fMRI data were analyzed using FreeSurfer (surfer.nmr.mgh.harvard.edu, Dale, Fischl, & Sereno, 1999) and in-house MATLAB codes. LibSVM software (Chang & Lin, 2011) was used for the MVPA support vector machine (SVM) analysis. fMRI data preprocessing included 3-D motion correction, slice timing correction, and linear and quadratic trend removal. No smoothing was applied to the main experimental data. All the analysis for the main experiment was performed in the volume. The ROIs were selected on the surface and then projected back to the volume for the MVPA analysis.
Following the procedures described in Swisher et al. (2007) and by examining phase reversals in the polar angle maps, we were able to identify topographic areas within occipital and parietal cortices including V1, V2, V3, V4, V3A, V3B, IPS0, IPS1, IPS2, IPS3, and IPS4 in each participant (Figure 2A). Activations from IPS3 and IPS4 were, in general, less robust than those from other IPS regions. Consequently, the localization of these two IPS ROIs was less reliable. Nonetheless, we decided to include these two ROIs here to have more extensive coverage of regions in the posterior parietal cortex.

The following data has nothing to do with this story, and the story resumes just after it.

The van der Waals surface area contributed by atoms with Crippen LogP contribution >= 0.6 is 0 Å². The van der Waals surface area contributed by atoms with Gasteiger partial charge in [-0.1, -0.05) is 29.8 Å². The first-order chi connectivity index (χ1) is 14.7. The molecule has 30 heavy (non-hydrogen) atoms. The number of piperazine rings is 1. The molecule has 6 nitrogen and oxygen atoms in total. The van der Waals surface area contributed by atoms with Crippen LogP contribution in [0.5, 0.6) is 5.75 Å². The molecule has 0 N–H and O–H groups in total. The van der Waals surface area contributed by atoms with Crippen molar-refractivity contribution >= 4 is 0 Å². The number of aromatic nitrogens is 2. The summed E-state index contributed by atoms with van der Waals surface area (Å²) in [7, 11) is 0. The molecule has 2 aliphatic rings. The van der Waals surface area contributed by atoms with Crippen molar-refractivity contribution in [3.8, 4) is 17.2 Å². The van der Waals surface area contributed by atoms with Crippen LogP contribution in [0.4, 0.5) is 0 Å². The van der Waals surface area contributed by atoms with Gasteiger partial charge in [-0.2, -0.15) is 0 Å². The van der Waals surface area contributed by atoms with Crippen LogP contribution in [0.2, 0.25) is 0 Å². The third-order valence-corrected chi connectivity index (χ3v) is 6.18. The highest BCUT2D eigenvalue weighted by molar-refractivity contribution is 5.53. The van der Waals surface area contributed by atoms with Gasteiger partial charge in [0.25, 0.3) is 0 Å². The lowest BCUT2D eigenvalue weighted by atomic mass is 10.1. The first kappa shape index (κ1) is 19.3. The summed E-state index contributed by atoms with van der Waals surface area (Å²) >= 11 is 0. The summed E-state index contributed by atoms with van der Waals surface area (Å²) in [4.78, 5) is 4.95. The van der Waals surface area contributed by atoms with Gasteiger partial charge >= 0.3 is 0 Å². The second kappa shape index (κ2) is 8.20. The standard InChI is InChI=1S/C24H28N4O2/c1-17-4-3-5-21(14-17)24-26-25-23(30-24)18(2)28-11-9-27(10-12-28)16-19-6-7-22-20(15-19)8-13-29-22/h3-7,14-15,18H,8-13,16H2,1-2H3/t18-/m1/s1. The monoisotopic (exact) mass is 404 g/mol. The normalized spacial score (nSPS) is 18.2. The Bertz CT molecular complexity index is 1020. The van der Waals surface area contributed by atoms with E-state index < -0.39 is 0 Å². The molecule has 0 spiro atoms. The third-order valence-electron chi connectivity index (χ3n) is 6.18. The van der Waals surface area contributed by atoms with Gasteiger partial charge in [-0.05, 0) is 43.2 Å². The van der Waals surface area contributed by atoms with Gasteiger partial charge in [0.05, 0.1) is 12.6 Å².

LOT and VOT.
These two ROIs (Figure 2C and D) were defined as a cluster of contiguous voxels in the lateral and ventral occipital cortex, respectively, that responded more (p < .001 uncorrected) to the original than to the scrambled object images. LOT and VOT loosely correspond to the location of the lateral occipital and posterior fusiform areas (Kourtzi & Kanwisher, 2000; Grill-Spector et al., 1998; Malach et al., 1995) but extend further into the temporal cortex in an effort to include as many object-selective voxels as possible in occipital-temporal cortex. For two participants for LOT and for one participant for VOT, the threshold of p < .001 resulted in too few voxels so the threshold was relaxed to p < .01 to have at least 100 voxels across the two hemispheres.